Tuesday, July 29, 2008
I visited Long's website, where you can see one of the pages with the Native girl. As most people know, the illustrations in the story (and this one, too) are of toys that are on the train. I have many questions about why Long included this Native doll. Did he replace one of the other dolls? The one with blonde ringlets? Or, the one with brown hair and a yellow ribbon?
Does Long have a daughter? Does she have "Native American Barbie" or "Kaya" dolls? Or, was Long trying to bring a multicultural touch to his version of this story? Did he include other dolls, meant to represent other ethnicities? Maybe Long is aware of the popularity of Indian in the Cupboard and the idea of Indians as toys, and wanted to add that dimension?
Including Native characters in children's books is important. However! Children, Native or not, need books that portray Native peoples as people, not toys!
Update, December 22, 2015
Here's a screen capture of one page with that doll:
And here's a page of interesting background information on that story:
In Search of Watty Piper
Monday, July 28, 2008
[Note: This review may not be published elsewhere without written permission from its author, Beverly Slapin. Copyright 2008 by Beverly Slapin. All rights reserved.]
Olsen, Sylvia, Yetsa’s Sweater, illustrated by Joan Larson. Sono Nis Press, 2006, color, preschool-up; Coast Salish
Yetsa’s sweater has become too small for her, but she doesn’t care. It still keeps her warm, and the patterns that her Grandma knitted into it—flowers because her mom loves gardening, salmon because her dad loves fishing, and waves because Yetsa loves the beach—warm her heart. But soon Yetsa is going to have a new sweater, and now she’s helping Grandma prepare the wool.
Traditionally, Indian children learn experientially, most often from a grandparent or auntie or uncle, usually a little at a time. They’re asked to help, task by task, until they know something well enough to do it independently. Sometimes grandparents look away while children attempt things beyond their skill levels so they can find out that they’re not ready. This is learning, too.
Between the many piles of “raw” wool and the finished sweater, there is lots of hard work—hand cleaning, washing, wringing, drying, teasing, carding, spinning, and knitting—and there’s lots of kidding around and good-natured teasing between Grandma and Mom and Yetsa. One incident in particular is guaranteed to have young readers howling. As Yetsa learns, a wealth of cultural information is shared with readers, too. But there’s no internal conflict about “walking in two worlds” and none of the self-conscious ethnographic expositions common in picture books written by outsiders. Just a happy little girl, secure in the love of her family, growing into the capable, confidant woman she will be. Growing into her new sweater, with “flowers, whales and waves, woolly clouds and blackberries.”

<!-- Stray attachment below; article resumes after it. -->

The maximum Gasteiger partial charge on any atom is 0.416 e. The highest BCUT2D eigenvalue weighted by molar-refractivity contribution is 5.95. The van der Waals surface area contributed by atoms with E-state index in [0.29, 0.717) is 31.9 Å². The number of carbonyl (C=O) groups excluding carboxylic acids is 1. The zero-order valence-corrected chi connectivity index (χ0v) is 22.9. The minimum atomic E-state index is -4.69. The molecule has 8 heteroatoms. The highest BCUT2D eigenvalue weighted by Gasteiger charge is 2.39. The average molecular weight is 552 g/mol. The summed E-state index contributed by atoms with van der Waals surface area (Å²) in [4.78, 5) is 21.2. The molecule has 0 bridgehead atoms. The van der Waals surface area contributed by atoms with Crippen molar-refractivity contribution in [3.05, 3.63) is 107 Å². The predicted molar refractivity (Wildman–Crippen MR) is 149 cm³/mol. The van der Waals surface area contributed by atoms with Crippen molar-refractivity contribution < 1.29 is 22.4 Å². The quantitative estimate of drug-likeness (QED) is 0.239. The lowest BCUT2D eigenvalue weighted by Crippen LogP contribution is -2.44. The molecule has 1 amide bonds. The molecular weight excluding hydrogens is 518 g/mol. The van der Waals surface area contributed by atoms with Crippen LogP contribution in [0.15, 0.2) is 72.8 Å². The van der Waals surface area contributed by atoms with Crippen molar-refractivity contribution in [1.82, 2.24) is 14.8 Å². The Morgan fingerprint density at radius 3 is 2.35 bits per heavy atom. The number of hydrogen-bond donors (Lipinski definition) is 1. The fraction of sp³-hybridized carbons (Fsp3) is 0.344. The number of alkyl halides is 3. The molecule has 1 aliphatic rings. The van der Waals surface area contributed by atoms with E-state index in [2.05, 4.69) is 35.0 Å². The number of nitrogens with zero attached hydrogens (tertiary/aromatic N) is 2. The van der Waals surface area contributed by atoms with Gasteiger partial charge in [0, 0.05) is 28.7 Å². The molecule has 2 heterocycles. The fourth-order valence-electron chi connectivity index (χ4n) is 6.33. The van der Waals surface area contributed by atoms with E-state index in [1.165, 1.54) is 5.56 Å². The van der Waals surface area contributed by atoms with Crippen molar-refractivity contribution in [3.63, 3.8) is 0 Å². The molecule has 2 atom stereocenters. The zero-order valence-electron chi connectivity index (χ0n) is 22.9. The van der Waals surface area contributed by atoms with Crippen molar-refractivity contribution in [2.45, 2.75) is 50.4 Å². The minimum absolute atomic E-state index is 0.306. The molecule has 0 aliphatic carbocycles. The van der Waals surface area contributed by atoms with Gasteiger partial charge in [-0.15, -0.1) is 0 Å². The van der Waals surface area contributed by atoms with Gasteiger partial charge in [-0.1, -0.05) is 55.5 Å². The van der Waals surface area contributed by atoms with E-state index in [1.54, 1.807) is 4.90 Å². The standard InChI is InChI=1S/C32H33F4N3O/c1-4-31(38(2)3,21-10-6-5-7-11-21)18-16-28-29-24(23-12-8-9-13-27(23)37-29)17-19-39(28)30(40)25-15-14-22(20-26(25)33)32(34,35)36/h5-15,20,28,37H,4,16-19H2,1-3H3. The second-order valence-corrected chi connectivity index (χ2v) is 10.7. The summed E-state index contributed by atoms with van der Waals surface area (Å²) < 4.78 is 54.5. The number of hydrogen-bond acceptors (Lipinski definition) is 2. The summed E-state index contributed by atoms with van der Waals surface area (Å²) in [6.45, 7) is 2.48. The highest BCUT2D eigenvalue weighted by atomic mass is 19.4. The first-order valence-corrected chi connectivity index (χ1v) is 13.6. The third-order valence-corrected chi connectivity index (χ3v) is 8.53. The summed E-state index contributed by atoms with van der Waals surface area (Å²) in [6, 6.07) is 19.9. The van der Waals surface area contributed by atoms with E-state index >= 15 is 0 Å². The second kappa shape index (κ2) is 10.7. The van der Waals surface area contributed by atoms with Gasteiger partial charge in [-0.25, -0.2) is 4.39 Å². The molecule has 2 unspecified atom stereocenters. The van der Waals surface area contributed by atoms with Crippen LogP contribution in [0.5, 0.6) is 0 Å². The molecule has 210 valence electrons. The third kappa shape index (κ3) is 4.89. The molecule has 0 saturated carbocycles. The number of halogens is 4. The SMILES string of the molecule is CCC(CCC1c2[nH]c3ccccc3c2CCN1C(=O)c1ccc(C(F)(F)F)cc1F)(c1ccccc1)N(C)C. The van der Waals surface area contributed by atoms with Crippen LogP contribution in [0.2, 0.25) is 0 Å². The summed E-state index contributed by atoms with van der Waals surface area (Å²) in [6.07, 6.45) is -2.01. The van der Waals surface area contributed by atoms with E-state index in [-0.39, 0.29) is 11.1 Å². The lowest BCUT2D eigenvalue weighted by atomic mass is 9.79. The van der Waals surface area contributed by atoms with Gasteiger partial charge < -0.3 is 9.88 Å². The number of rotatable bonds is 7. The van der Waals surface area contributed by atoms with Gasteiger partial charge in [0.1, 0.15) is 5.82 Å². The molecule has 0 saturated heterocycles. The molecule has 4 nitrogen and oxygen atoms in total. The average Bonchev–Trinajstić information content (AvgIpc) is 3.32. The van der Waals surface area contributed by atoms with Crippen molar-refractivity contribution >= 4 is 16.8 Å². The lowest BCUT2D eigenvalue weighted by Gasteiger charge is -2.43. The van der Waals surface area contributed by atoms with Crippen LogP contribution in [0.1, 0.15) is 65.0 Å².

Larson’s pastel artwork, on a palette of rich blues and greens, complement the blacks, browns, whites and grays that constitute the beautiful Cowichan sweaters. You can taste the thick, delicious blackberry jam. You can feel the oily lanolin in the wool. And you can smell the—well, what Yetsa pulls out of a pile of wool. In the story, Yetsa is a very real little girl—and in fact, she’s the author’s granddaughter, in the sixth generation of a family of Coast Salish knitters. Yetsa’s Sweater is a quiet story, full of love and joy, a treasure to read to youngsters, over and over.—Beverly Slapin
Note from Debbie: Yetsa's Sweater is available from Oyate. If you can, purchase the book from Oyate. It may be cheaper from Amazon, but the work Oyate does for Native and non-Native children is work that helps society be a more just and caring world for everyone.